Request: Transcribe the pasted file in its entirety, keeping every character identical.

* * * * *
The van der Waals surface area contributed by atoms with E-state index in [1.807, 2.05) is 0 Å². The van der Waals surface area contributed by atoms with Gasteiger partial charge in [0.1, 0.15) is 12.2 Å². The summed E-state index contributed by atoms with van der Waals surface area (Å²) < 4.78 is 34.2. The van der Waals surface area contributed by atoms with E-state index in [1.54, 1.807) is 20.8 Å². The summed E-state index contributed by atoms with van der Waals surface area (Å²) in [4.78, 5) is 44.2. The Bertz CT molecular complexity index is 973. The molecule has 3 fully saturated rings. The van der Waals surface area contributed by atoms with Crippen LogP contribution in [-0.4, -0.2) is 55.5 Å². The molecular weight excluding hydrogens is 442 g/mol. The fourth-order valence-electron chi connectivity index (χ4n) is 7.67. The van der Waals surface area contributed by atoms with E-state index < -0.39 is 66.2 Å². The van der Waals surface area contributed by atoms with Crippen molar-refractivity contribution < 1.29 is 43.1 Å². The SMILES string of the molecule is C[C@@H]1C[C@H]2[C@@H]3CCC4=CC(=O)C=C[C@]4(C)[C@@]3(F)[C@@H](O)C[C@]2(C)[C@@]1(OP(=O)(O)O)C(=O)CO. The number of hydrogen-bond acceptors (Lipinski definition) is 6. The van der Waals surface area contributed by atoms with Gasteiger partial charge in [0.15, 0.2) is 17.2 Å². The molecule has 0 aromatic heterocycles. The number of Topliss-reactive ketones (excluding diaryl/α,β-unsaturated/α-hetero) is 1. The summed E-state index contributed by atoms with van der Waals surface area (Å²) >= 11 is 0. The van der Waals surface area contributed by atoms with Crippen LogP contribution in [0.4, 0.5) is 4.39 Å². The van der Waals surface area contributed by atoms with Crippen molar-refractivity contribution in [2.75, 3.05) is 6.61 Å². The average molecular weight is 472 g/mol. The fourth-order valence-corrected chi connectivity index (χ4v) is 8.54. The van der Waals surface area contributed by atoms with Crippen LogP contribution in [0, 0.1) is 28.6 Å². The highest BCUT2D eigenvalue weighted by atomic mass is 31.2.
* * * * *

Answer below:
The van der Waals surface area contributed by atoms with E-state index in [1.807, 2.05) is 0 Å². The van der Waals surface area contributed by atoms with Gasteiger partial charge in [0.1, 0.15) is 12.2 Å². The summed E-state index contributed by atoms with van der Waals surface area (Å²) < 4.78 is 34.2. The van der Waals surface area contributed by atoms with E-state index in [1.54, 1.807) is 20.8 Å². The summed E-state index contributed by atoms with van der Waals surface area (Å²) in [4.78, 5) is 44.2. The Bertz CT molecular complexity index is 973. The molecule has 3 fully saturated rings. The van der Waals surface area contributed by atoms with Crippen LogP contribution in [-0.4, -0.2) is 55.5 Å². The molecular weight excluding hydrogens is 442 g/mol. The fourth-order valence-electron chi connectivity index (χ4n) is 7.67. The van der Waals surface area contributed by atoms with E-state index < -0.39 is 66.2 Å². The van der Waals surface area contributed by atoms with Crippen molar-refractivity contribution < 1.29 is 43.1 Å². The SMILES string of the molecule is C[C@@H]1C[C@H]2[C@@H]3CCC4=CC(=O)C=C[C@]4(C)[C@@]3(F)[C@@H](O)C[C@]2(C)[C@@]1(OP(=O)(O)O)C(=O)CO. The number of hydrogen-bond acceptors (Lipinski definition) is 6. The van der Waals surface area contributed by atoms with Gasteiger partial charge in [0.15, 0.2) is 17.2 Å². The molecule has 0 aromatic heterocycles. The number of Topliss-reactive ketones (excluding diaryl/α,β-unsaturated/α-hetero) is 1. The summed E-state index contributed by atoms with van der Waals surface area (Å²) >= 11 is 0. The van der Waals surface area contributed by atoms with Crippen LogP contribution in [0.4, 0.5) is 4.39 Å². The van der Waals surface area contributed by atoms with Crippen molar-refractivity contribution in [2.75, 3.05) is 6.61 Å². The average molecular weight is 472 g/mol. The fourth-order valence-corrected chi connectivity index (χ4v) is 8.54. The van der Waals surface area contributed by atoms with Crippen LogP contribution in [0, 0.1) is 28.6 Å². The highest BCUT2D eigenvalue weighted by atomic mass is 31.2.